Research indicates that switching to vaping may reverse asthma damage
In the early days of the coronavirus pandemic, the U.S. Food and Drug Administration (FDA) was expressing concerns that smoking and vaping may exacerbate the associated symptoms of the virus. However, in a strange twist of fate, the FDA began backtracking last week on these claims as they pertain to vapor products specifically.
In an interview with Bloomberg News, agency officials said that there is no evidence that vaping causes increased risks to contracting the COVID-19 virus. However, smokers should still be extremely cautious. "E-cigarette use can expose the lungs to toxic chemicals, but whether those exposures increase the risk of COVID-19 is not known," said FDA spokeswoman Alison Hunt said. “Cigarette smoking causes heart and lung diseases, suppresses the immune system, and increases the risk of respiratory infections…People who smoke cigarettes may be at increased risk from Covid-19 and may have worse outcomes from Covid-19.”
The coronavirus is a disease of the respiratory system. If the FDA is now admitting that vaping does not increase the odds of contracting the virus, can patients of other respiratory disorders like asthma gain significant health benefits by switching to vaping from smoking? This theory is precisely what a group of Italian scientists wanted to learn.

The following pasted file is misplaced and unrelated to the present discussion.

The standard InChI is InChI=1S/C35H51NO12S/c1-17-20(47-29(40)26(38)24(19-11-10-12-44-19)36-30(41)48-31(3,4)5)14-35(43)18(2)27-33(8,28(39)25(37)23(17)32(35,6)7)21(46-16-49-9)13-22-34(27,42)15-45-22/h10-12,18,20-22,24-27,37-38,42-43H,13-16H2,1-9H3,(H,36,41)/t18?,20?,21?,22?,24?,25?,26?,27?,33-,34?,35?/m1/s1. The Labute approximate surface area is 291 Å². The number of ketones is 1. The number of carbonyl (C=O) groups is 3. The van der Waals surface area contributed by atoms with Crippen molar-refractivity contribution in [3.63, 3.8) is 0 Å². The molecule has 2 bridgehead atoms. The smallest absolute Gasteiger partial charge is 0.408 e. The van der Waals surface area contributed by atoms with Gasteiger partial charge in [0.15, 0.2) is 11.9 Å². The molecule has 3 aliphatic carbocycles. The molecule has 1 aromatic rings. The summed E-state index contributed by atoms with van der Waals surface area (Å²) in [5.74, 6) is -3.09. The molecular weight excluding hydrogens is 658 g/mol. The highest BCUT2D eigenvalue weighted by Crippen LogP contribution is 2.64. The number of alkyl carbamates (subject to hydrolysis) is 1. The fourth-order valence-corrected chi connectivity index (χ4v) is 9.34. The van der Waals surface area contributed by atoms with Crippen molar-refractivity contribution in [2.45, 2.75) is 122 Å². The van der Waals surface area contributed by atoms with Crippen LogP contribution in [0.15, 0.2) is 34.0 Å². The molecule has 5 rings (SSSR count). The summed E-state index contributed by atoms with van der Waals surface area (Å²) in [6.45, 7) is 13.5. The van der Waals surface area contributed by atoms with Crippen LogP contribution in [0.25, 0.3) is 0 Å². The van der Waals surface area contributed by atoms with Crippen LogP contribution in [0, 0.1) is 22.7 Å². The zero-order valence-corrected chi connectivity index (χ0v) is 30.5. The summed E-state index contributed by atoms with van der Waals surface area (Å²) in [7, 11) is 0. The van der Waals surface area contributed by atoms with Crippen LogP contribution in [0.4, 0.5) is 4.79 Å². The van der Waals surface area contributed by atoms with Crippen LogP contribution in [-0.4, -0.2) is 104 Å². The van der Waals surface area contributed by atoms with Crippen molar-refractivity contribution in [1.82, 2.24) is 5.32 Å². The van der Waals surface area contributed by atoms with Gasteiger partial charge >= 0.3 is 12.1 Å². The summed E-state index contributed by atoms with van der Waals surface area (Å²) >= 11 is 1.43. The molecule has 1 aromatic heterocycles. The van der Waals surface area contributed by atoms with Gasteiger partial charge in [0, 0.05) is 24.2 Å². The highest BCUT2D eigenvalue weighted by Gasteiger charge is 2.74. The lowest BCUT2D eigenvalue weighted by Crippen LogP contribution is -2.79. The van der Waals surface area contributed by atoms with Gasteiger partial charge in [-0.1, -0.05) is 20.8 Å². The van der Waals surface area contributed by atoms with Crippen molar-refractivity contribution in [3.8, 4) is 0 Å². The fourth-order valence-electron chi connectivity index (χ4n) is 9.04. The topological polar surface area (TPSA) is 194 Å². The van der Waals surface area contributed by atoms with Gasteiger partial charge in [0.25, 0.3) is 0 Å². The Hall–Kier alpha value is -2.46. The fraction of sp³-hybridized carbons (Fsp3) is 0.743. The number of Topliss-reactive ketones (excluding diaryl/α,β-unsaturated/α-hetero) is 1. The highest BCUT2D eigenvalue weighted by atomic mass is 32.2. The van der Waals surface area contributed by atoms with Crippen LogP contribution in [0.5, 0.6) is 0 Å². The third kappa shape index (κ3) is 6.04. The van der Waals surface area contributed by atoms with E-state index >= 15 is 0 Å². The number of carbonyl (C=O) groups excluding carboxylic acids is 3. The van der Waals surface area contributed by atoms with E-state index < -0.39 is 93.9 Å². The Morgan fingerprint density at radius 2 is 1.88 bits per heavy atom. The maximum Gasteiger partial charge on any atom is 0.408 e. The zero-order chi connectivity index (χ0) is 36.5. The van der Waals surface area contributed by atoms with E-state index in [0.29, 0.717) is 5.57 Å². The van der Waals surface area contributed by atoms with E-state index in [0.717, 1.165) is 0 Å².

University of Catalina study on vaping and asthma
A fundamental assumption among many scientists and academics over the past few years has been that any type of product that is inhaled into the lungs - be it combustible tobacco, flavored e-liquids, or marijuana - can exacerbate the symptoms of any respiratory condition. These assertions have been made against chronic obstructive pulmonary disease (COPD), emphysema, bronchitis, and of course asthma. But in light of the COVID-19 outbreak, many researchers are beginning to take a second look at their previous scientific theories.